2/2, 2/3, 2/6 Duke Preseason Scrimmages

There were two Duke pitchers who stood out to me, and I think both are capable of throwing harder than they did in my viewings. The first was Graeme Stinson, a massive 6’5″ 250 lb lefty. He went one inning so take this with a grain of salt. The fastball sat 92 and touched 94. His secondary offering was a low-80s curveball that flashed plus. It was inconsistent both in terms of its sharpness and location, but there were a couple of solid 60s in there. Looking at his body and delivery, I couldn’t help but believe he is capable of more velocity. Currently, the velo is more the product of raw strength than mechanics, although that is not to say his mechanics are poor. Stinson’s balance is plus. Specifically, his head is very stable relative to center of mass throughout the delivery. I am optimistic he can add to his fastball velocity because I think there is some room for improvement with his torque. At present, he does not utilize much hip to shoulder separation. I want to see more of Stinson especially after reading he also employs a changeup. There is day one Rule 4 MLB Draft potential here.

The other pitcher who caught my eye was Adam Laskey. Another lefty, he sat 90-91 with a filthy, high-70s breaking ball. I have seen it labeled a slider or curve in various places. It looked more like a curve to me. Whatever the f*** it is, it’s nasty. It featured sharp, tight spin and late two-plane movement. It’s one of the handful of best pitches I have seen this spring and probably already a major league 60. I’d be willing to commit a few minor misdemeanors to get a look at its spin rate data. Mechanically, Laskey gets plus extension, which should result an a positive perceived to actual velocity differential and allow his stuff to play up. His momentum also stands out as a plus attribute. I don’t see any glaring weaknesses in the delivery; it’s very smooth and kinetically efficient.

Among position players there were a handful of standouts.

Jimmy Herron displayed excellent bat control. He used all fields in BP and in games, and his bat finds barrels at a high rate. I think his approach is contact-oriented, but he is  strong enough to run into some homers. One criticism is his propensity to expand the zone and chase well-located breaking balls down and away, which happened a few times in my looks. Herron is a plus runner. I had him 3.6 home to first on a perfectly-placed bunt in Friday’s scrimmage. This shouldn’t be measured on the same scale as a swinging home to first time, but it’s fast regardless. There weren’t enough balls hit his way to get a feel for him defensively.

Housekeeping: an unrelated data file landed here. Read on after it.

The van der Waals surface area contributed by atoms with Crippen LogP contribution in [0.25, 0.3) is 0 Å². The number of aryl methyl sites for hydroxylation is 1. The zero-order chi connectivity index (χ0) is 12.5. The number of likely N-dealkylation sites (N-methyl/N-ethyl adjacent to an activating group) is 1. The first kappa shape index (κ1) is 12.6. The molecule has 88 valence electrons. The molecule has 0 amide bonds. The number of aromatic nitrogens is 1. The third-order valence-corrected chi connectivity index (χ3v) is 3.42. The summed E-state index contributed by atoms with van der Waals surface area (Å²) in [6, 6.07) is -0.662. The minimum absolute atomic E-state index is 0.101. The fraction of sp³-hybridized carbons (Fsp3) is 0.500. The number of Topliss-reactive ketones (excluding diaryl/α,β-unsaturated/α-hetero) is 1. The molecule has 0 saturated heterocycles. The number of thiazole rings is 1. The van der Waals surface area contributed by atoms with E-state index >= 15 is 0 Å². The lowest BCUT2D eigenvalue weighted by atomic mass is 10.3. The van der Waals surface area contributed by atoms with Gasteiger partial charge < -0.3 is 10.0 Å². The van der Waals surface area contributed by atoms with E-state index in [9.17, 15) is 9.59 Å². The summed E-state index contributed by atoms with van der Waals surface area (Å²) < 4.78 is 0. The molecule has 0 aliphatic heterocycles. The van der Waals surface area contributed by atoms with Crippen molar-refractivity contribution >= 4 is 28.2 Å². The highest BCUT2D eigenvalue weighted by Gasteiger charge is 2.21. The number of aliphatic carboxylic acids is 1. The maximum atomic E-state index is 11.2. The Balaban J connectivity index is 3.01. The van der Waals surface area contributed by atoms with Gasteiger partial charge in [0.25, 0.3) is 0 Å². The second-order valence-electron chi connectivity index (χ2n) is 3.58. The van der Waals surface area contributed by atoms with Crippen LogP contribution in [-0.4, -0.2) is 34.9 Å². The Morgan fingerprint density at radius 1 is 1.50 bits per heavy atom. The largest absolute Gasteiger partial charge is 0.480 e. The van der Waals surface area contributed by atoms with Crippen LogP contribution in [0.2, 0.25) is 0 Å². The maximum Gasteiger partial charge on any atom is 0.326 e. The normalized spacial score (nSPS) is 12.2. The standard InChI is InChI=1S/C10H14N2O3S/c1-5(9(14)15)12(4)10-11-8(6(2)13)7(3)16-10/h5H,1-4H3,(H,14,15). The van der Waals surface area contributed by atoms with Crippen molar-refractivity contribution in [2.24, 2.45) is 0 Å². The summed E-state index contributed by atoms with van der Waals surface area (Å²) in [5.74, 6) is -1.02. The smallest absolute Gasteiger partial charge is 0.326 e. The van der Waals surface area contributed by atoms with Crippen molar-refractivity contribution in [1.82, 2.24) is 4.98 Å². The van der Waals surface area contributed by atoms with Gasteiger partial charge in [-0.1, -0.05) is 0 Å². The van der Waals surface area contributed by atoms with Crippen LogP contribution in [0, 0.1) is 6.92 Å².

Zack Kone has the best hands on the team, and it’s evident on both sides of the ball. At shortstop, his infield actions are smooth and his release is wicked fast. At first glance, I think the arm and range are average. According to goduke.com, he made 20 errors last year for what it’s worth. At the plate Kone has a short, quick stroke. The bat speed is plus, and I think he’s going to be really tough to strike out. At times, the swing becomes too linear and this threatens to temper his power output. More concerningly, he appears gets too much weight on his front foot before his hands enter the hitting zone. The result is a mostly wrist/hand powered swing, which fails to utilize the full kinetic chain. On the basepaths, I think his speed plays up because he has a good feel for stealing.

Steve Mann has the best bat speed on the team. Better than Herron. Better than Kone. Better than Conine. Last Friday Duke did BP, and I took video. After arriving home I looked at the open-faced swings for every player. It became very evident that Mann has a special tool at his disposal. I am not sure how it will translate on the field, but it is a preternatural gift he’s been blessed with.  His swing plane has been a bit flat in my in-game looks, but there are times in BP when he elevates, and I think to myself, “HELL yes. There it is.” On the basepaths, I got a couple of underwhelming run times, but I think he’s ultimately an average runner. After consulting with Google, I found him on Baseball America’s 2016 Fall Top 100 High School players list. BA 2016 Fall Top 100 HS. He’s a player I want to monitor closely. Mann is a strong kid at 6’0″ 195lbs. I see hefty offensive potential here.

Chris Proctor is an athletic catcher with a lithe frame. His left-handed swing is aesthetically pleasing and balanced. He hit more ground balls in-game than I expected based off of his BP in which he achieved better loft. I am uncertain if this is small sample size variance or whether his swing flattens in-game. The approach at the plate is pretty aggressive; this kid likes to swing. Proctor’s home to first run times of 4.11-4.19 have him bordering on plus territory for a left-handed hitter. His receiving skills and athleticism are plus. The arm strength might be below average, but I only have one pop for him at 2.26. In my estimation more data is needed.

Griffin Conine is alright. Just kidding. I am saving him for a separate post in which I will break down his hitting mechanics and attempt to compare him to a current major leaguer.

 

Author: Jason Pennini

A Baseball Blogger who takes a holistic approach to analyzing the game.

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